Counsel to Parents on the Moral Education of Their Children (Google eBook)

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Brentano's liter. empor., 1880 - Children - 162 pages
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Page 108 - Physio' ogically considered, it is not a fact that the power of secreting semen is annihilated -in well-formed adults leading a healthy life and yet remaining continent.
Page 73 - This result is inevitable, if licentiousness is to be accepted as a necessary part of society. Physical passion is not in itself evil, on the contrary it is an essential part of our nature. It is an endowment which like every other human faculty, has the power of high growth. It possesses that distinctive human characteristic — receptivity to mental impressions. These impressions blend so completely with itself, as to change its whole character and effect; and it thus becomes an ennobling or a...
Page 108 - The agony of breaking off a habit which so rapidly entwines itself with every fibre of the human frame, is such that it would not be too much to say to any youth commencing a career of vice, " You are going a road on which you will never turn back.
Page 132 - Chastity does no harm to mind or body ; its discipline is excellent : marriage can be safely waited for ; and among the many nervous and hypochondriacal patients who have talked to me about fornication, I have never heard one say that he was better or happier...
Page 119 - ... physician, social intercourse, and amusements. These various points require careful consideration. The earliest duty of the parent is to watch over the infant child. Few parents are aware how very early evil habits may be formed, nor how injurious the influence of the nurse often is to the child.1 The mother's eye, full of tenderness and respect, must always watch over her children.
Page 108 - No continent man need be deterred by this apocryphal fear of atrophy of the testes from living a chaste life. It is a device of the unchaste — a lame excuse for their own incontinence, not founded on any physiological law. The testes will take care that their action is not interfered with.
Page 58 - Quetelet, showing the comparative viability of men and women at different ages; and its rapid diminution in the male, from the age of eighteen to twenty-five. He remarks :— ' The mortality is much greater in males, from about the age of eighteen to twenty-eight, being at its maximum at twenty-five, when the viability is only half what it is at puberty; this fact is a very striking one, and shows most forcibly that the indulgence of the passions not only weakens the health, but in a great number...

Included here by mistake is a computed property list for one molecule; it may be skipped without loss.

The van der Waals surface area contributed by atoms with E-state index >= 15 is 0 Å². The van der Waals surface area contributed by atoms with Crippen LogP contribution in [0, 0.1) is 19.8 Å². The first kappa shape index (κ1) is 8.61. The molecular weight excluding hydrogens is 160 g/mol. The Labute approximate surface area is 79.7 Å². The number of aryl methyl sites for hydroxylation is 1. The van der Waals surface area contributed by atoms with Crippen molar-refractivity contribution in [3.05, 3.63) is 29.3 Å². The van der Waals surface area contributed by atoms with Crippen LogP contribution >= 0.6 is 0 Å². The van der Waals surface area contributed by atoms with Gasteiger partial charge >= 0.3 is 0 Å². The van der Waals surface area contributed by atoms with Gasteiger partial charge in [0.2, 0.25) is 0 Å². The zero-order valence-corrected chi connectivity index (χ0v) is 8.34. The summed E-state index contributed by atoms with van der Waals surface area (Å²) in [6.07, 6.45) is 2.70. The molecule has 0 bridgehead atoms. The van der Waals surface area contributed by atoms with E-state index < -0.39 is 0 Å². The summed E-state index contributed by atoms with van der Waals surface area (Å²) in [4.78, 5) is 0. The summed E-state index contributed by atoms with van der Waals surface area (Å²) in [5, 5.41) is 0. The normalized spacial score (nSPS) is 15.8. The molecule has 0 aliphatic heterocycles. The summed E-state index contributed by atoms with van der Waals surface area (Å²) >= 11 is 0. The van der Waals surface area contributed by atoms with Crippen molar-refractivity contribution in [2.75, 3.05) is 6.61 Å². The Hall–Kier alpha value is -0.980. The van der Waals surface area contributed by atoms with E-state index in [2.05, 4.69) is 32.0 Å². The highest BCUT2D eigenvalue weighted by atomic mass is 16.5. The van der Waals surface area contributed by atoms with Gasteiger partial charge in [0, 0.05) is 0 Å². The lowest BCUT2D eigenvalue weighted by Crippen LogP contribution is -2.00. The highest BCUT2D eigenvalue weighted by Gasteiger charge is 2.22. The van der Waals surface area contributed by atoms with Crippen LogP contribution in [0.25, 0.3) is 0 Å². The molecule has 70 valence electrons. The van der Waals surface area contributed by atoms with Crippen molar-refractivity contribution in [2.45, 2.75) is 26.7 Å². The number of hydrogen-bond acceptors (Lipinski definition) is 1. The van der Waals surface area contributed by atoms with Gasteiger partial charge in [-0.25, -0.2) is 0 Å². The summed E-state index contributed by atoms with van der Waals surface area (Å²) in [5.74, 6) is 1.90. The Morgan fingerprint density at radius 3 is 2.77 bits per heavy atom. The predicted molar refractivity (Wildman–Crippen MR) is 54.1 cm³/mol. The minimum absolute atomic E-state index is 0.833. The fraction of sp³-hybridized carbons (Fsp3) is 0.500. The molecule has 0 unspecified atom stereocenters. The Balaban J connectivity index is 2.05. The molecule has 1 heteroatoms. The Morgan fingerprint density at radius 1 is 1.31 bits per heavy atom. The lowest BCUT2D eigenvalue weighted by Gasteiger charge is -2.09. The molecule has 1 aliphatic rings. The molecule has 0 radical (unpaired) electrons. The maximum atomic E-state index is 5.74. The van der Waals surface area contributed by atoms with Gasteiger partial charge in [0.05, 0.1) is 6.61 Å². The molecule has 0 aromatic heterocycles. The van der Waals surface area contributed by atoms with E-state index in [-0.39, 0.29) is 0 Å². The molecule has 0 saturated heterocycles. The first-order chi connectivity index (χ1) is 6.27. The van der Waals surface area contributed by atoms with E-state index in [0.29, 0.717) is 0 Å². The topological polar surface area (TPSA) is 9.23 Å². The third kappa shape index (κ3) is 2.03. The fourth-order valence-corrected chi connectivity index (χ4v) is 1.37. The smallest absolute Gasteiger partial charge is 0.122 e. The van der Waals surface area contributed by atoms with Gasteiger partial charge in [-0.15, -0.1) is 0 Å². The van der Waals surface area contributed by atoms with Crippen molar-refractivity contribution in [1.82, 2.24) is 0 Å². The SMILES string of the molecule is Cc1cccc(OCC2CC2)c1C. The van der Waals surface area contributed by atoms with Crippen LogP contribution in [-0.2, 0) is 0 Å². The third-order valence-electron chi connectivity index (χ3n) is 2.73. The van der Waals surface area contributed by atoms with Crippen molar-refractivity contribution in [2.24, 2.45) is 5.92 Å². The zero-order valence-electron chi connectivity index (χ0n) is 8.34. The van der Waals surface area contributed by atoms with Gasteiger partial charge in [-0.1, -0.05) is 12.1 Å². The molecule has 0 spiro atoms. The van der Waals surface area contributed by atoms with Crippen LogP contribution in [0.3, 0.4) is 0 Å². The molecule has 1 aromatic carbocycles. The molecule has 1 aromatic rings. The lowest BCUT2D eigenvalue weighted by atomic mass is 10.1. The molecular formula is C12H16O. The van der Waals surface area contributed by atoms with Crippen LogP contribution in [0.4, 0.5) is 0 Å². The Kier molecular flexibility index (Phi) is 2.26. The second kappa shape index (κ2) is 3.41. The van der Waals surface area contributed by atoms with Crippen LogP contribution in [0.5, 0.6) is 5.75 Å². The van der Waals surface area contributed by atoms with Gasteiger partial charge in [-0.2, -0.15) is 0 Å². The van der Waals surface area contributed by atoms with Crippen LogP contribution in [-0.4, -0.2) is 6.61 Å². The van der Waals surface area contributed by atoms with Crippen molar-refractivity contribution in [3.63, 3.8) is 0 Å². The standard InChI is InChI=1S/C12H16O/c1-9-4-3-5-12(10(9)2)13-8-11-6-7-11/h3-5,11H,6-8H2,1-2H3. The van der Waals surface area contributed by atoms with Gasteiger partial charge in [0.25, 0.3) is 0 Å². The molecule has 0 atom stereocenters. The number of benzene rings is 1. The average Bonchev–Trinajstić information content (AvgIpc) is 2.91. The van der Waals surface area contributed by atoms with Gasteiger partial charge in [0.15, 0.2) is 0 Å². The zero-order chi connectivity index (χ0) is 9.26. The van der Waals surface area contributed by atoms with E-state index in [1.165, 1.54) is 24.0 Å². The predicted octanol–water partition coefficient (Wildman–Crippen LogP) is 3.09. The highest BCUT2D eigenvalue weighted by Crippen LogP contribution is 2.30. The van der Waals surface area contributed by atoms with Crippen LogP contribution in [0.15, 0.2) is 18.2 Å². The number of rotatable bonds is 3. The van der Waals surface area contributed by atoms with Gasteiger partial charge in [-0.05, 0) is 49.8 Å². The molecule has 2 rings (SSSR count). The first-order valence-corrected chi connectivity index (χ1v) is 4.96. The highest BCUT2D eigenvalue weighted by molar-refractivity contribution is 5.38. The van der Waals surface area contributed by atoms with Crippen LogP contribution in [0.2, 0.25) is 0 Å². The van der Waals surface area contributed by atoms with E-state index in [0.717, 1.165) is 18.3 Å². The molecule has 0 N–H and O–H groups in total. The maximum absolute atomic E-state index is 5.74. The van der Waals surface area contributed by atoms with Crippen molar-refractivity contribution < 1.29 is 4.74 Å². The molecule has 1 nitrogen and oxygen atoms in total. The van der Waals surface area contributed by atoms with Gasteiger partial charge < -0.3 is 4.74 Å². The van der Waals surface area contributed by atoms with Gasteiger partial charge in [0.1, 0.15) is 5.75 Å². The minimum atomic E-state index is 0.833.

Page 107 - My own opinion is, that where, as in the case with a very large number, a young man's education has been properly watched, and his mind has not been debased by vile practices, it is usually a comparatively easy task to be continent, and requires no great or extraordinary effort ; and every year of voluntary chastity renders the task easier by the mere force of habit. Yet it can hardly be denied that a very considerable number, even of the more or less pure, do suffer, at least temporarily, no little...
Page 65 - If, however, this sin be regarded in its inevitable consequences, its effects upon the life of both man and woman in relation to society, the nature of this sophistry will appear in its hideous reality. Is chastity really a virtue, something precious in womanhood? — then, the poor man's home should be blessed by the presence of a pure woman. Does it improve a woman's character to be virtuous? Has she more self-respect in consequence, does she care more for her children, for their respectability...
Page 132 - Many of your patients will ask you about sexual intercourse and some will expect you to prescribe fornication. I would just as soon prescribe theft or lying or anything else that God has forbidden.

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